INDIAN AUTHORITIES may have reached a deal with Research in Motion (RIM) over the encryption of BlackBerry messages.

Concerns that the device could be used by terrorists to plan attacks led to India marking a 31 August deadline for the means to read instant messages and emails sent via BlackBerry. Without an agreement in place by then, the government will ban the smartphone.

RIM, which manufactures the device, has indicated that it will provide a technical solution to the government next week, but the government will need time for its analysts to test if the solution works.

A similar deal was reached between RIM and Saudi Arabia recently, with the company agreeing to provide the codes necessary for accessing BlackBerry users’ messages stored in domestic servers in Saudi Arabia.

The main concern in this situation was communication between unrelated men and women in Saudi Arabia, which is legally restricted.

The UAE is planning to impose a ban on the handsets from October over fears they may be used by terrorists or assassins.

The agreements see a marked change in RIM’s attitude to privacy; the company had built BlackBerry’s reputation on the strength of its data protection.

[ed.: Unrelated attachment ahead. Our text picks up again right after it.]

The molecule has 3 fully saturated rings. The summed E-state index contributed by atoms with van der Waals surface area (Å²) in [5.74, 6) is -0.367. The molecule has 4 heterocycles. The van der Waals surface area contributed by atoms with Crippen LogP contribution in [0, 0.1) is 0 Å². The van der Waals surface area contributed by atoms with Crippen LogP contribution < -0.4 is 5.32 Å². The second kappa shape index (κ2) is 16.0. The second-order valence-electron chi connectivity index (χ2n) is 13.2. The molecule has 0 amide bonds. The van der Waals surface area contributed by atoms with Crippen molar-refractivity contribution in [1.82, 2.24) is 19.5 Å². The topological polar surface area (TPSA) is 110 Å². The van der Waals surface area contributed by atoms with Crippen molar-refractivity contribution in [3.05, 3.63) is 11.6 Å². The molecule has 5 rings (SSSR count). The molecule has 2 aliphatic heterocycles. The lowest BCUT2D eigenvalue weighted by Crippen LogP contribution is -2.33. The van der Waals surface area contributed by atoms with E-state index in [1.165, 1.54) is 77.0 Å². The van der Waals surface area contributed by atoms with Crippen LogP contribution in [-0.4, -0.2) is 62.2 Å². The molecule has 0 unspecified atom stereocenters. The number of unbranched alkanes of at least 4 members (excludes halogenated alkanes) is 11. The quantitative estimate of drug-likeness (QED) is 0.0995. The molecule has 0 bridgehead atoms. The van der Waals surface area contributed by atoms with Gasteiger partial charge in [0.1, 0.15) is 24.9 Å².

Indian authorities will also approach Google and Skype with concerns over cyber-spying and planned attacks.

# research-in-motion - Wednesday 11 August, 2010

SAUDI ARABIA has scrappedits decision to ban the BlackBerry smartphone, after the smartphone’s manufacturer struck a deal to use domestic servers to store users’ chat messages – and give the government access to it.

Saudi Arabia joined the United Arab Emirates in declaring last month that the methods used by the popular smartphones in storing data offshore – outside of the jurisdiction of local laws – presented a threat to national security.

Now, however, the phone’s manufacturer Research In Motion (RIM) has handed over certain codes to the Saudi authorities that would allow the government to access messages sent using its popular BlackBerry Messenger tool.

The arrangement gives the government access to secure domestic servers on which the messaging data is stored, but only allows the government to view messages sent to and from Saudi BlackBerry owners.

The country’s three mobile networks tested their own inland servers – previously RIM had routed all chat data to its own encrypted servers housed in its native Canada – and found that they abided by local data protection laws.

The threat from the Saudi government, according to opponents of the move, is intended to limit communication between unrelated men and women, which is currently heavily restricted by law.

The United Arab Emirates, however, is more concerns with security protection since the killing of a Hamas leader in Dubai, in which fake Irish passports were used. It says it will not implemented its ban on the handsets until October.

RIM’s woes are not over, however, with the news that the Indian government has raised similar data concerns and is keen to implement its own Saudi-style solution, which would be accessed during ‘times of emergency’.

# research-in-motion - Tuesday 3 August, 2010

THE MAKERS OF the BlackBerry smartphone are reportedly planning to launch a new tablet PC in November that will be in direct competition with the iPad.